"Consumers are changing how they wear watches, and total watch market sales have risen 17% to $9.5 billion in the 12 months ending June 2019. Smartwatches have driven much of this growth, but an increasing number of consumers under 35 years of age are embracing the fine watch segment, according a new report from The NPD Group, How Watch Customers Tick — from Smart to Luxury."
"After three years of flagging sales in the United States, the women’s watch segment is again on the rise, in part due to a concerted effort by leading watch makers to focus attention and marketing dollars on the women’s market. Women’s watch sales grew 2%, year over year, between January and May 2018, rising to nearly 7 million units, according to global information provider The NPD Group."
Consumers turn to Google Search in the moments that matter when it comes to fashion, giving a glimpse into the latest up-and-coming trends for spring. By looking at search demand patterns, geographic data, and co-search behavior, Google researchers can see what trends are top of mind this season.
U.S. online sales for women’s accessories grew 7%, to 7.1 billion, in the 12 months ending March 2014, according to The NPD Group. While website purchases represented only 19% of the total $37.4 billion women’s accessories market, the performance of online sales was a bright spot for the industry, which remained flat during the same period. Three out of the seven accessories categories experienced double-digit dollar sales gains online during the period.
The apparel industry has long been known for its efforts to build image and generate demand by paying celebrities wear to their brands. And fashion houses often focus on highly visual placements in glossy magazines, and these days, on tablets. But does all of this marketing effort pay off?
In another sign that the recession may be easing for some consumers, a new study reveals that ‘stylish’ women are back in the apparel market. Instead of focusing on price, this group is looking for something more. Bain & Company just published its “Why She Shops: The 2010 Fashion and Beauty Study,” to answer retailer questions about what today’s female shopper is seeking.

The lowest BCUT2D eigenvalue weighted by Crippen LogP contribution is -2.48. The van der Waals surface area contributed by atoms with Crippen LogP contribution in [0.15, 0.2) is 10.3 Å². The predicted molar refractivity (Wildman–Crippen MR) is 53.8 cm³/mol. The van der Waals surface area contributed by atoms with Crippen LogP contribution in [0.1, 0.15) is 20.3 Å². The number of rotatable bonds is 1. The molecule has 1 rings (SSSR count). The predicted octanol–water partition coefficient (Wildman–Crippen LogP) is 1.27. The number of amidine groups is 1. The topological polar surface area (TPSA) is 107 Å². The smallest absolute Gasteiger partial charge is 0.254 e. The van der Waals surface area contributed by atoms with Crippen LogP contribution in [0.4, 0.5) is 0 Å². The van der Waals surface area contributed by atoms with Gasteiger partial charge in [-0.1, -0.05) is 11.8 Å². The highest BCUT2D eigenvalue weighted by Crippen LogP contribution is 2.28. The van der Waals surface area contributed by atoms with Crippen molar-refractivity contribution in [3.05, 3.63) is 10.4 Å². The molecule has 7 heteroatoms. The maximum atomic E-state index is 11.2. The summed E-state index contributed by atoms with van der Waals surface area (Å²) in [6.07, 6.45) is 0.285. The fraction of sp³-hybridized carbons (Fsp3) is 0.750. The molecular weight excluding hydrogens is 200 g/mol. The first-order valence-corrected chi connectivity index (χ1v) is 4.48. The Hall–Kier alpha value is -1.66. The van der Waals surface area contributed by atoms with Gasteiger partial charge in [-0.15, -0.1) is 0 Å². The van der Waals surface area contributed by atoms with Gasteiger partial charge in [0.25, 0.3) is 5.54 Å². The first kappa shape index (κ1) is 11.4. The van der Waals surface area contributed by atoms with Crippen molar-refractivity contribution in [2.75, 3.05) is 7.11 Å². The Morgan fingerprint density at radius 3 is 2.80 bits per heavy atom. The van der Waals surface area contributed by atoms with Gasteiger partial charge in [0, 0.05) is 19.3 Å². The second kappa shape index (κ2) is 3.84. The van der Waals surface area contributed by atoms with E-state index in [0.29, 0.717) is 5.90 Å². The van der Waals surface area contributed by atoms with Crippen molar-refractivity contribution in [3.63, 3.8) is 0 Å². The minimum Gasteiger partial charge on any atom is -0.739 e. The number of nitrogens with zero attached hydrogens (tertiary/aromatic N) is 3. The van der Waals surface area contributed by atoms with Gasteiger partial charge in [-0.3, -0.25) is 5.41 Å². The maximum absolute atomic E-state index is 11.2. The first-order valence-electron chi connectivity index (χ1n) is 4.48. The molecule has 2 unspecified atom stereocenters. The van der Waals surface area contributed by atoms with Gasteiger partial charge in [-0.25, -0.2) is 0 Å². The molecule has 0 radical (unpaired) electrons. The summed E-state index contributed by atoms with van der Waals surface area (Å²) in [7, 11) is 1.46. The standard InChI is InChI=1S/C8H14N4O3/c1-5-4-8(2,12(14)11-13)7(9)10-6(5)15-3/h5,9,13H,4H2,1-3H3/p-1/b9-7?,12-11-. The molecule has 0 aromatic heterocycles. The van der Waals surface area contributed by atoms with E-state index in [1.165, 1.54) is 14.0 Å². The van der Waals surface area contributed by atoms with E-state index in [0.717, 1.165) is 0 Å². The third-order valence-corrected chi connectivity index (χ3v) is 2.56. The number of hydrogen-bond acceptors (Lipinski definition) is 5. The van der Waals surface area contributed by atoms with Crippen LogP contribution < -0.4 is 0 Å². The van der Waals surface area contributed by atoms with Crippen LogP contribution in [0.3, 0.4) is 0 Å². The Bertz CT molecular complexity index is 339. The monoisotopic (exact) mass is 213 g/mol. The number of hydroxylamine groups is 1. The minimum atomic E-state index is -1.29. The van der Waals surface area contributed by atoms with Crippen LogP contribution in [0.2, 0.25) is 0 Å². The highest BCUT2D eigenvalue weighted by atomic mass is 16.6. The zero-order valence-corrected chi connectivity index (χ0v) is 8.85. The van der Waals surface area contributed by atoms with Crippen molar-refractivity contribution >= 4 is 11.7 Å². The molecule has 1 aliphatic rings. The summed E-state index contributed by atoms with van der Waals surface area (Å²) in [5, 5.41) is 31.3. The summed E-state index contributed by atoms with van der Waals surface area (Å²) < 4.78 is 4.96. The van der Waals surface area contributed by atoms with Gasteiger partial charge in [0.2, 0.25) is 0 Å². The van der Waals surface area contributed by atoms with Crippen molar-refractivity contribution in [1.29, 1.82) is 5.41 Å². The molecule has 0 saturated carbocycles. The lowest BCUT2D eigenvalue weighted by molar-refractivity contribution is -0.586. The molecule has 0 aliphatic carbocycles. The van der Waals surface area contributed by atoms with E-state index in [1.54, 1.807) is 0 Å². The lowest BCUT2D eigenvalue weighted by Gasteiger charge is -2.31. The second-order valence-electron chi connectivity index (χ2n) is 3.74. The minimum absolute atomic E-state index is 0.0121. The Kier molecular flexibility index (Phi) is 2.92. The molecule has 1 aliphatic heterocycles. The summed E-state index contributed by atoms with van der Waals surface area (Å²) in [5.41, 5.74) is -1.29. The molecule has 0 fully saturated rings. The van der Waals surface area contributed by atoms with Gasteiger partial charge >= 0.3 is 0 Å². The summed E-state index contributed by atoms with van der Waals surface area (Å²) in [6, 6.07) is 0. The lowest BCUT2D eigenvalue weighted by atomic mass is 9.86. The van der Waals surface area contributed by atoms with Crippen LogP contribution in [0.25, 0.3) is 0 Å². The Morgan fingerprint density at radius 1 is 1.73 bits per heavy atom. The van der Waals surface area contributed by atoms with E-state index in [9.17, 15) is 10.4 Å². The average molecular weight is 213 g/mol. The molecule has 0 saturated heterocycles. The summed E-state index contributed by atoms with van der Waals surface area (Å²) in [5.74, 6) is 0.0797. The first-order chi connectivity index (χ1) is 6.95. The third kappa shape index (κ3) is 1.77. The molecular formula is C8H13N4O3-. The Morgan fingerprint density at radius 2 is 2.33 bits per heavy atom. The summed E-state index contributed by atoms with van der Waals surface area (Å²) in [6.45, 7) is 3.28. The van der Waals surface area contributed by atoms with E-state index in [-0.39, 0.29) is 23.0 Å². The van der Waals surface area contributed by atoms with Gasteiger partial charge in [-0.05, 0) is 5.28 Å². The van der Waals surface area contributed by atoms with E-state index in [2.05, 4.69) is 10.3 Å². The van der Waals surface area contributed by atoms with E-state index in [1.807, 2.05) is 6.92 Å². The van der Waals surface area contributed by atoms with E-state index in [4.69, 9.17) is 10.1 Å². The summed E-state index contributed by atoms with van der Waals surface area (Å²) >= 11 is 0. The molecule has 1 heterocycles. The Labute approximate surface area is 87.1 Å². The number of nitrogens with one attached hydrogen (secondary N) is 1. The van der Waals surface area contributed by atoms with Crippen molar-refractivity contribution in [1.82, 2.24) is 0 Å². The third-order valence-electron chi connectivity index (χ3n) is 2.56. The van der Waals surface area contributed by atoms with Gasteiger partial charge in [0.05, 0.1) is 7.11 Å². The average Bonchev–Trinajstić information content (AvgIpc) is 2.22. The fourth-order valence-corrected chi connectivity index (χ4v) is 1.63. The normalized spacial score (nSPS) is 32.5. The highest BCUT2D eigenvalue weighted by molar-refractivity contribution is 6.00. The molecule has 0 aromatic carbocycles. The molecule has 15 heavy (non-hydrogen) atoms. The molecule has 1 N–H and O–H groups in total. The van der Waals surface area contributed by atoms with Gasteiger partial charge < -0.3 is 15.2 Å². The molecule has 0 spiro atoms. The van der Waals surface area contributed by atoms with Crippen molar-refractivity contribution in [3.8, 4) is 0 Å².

The amount teens spend annually on clothing and accessories
dropped to $932 in spring 2010 from $1,083 in fall 2009, according to Piper Jaffray's bi-annual "Taking Stock of Teens" study. Specialty stores (29%) are the top place teens purchase such merchandise; those who shop online jumped to 10% from 6% in 2007. Approximately 8% of a teen's budget is spent on videogames, and the study finds a growing interest in non-traditional gaming platforms. In addition, Apple's iPhone continues to grow in popularity among teens. Some 14% of students currently own one, with an additional 31% expecting to purchase one within six months.
Full-page colorful ads placed in consumer magazines have long been the way to brand and promote fashion. Many industries have successfully transitioned, as least in part, to online advertising. But a recent article in Women’s Wear Daily points out that fashion houses aren’t “clamoring to place their ads on the Web.”
Business in the fashion accessories market appears to be on the rise, according to new research from The NPD Group. First quarter 2010 fashion accessories sales were up 17%, indicating that consumers "are selectively reaching back into the fashion accessories business to begin their return to spending.” A closer look at the results shows that some of the drivers behind the growth can be found in the sales of handbags with an average price of $100. Sales of those bags comprised 46% of the total dollar sales in the handbag market. “Women are going to be the key to getting the accessories business thriving again…as go women so goes the fashion accessories market,” said Marshal Cohen, chief industry analyst, The NPD Group, Inc.
Fashion is about more than just clothing for Black women. It is an attainable luxury, an integral part of their career success, and a reflection of their achievement, according to new research featured in Marketing To Women. Black women are particularly connected to brands. Half (50%) claim that buying brandname clothing makes them feel good, and 63% will pay more for brands that have demonstrated quality. The vast majority of Black women (70%) plan to buy luxury apparel and shoes in the near future. Retailers can reach out to Black women by connecting with them on a cultural level. In addition, retailer should focus on service, as Black women often have issues with the proper fit.